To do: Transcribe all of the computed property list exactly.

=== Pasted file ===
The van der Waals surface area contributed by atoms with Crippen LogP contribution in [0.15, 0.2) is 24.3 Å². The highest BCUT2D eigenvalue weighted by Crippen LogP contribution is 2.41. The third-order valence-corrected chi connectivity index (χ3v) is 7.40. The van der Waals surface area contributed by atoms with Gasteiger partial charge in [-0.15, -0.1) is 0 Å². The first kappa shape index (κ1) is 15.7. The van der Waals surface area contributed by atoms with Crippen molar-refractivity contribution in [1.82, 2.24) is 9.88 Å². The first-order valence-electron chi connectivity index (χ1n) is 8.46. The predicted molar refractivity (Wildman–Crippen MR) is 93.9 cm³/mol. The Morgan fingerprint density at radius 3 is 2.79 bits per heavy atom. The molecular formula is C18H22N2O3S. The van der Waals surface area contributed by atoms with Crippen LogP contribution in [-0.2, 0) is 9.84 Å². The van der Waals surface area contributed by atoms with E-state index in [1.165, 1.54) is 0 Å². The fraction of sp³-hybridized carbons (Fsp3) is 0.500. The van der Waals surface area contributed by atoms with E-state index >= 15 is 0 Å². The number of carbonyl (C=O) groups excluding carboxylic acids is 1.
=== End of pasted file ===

The van der Waals surface area contributed by atoms with Crippen LogP contribution in [0.15, 0.2) is 24.3 Å². The highest BCUT2D eigenvalue weighted by Crippen LogP contribution is 2.41. The third-order valence-corrected chi connectivity index (χ3v) is 7.40. The van der Waals surface area contributed by atoms with Gasteiger partial charge in [-0.15, -0.1) is 0 Å². The first kappa shape index (κ1) is 15.7. The van der Waals surface area contributed by atoms with Crippen molar-refractivity contribution in [1.82, 2.24) is 9.88 Å². The first-order valence-electron chi connectivity index (χ1n) is 8.46. The predicted molar refractivity (Wildman–Crippen MR) is 93.9 cm³/mol. The Morgan fingerprint density at radius 3 is 2.79 bits per heavy atom. The molecular formula is C18H22N2O3S. The van der Waals surface area contributed by atoms with Crippen LogP contribution in [-0.2, 0) is 9.84 Å². The van der Waals surface area contributed by atoms with E-state index in [1.165, 1.54) is 0 Å². The fraction of sp³-hybridized carbons (Fsp3) is 0.500. The van der Waals surface area contributed by atoms with E-state index >= 15 is 0 Å². The number of carbonyl (C=O) groups excluding carboxylic acids is 1.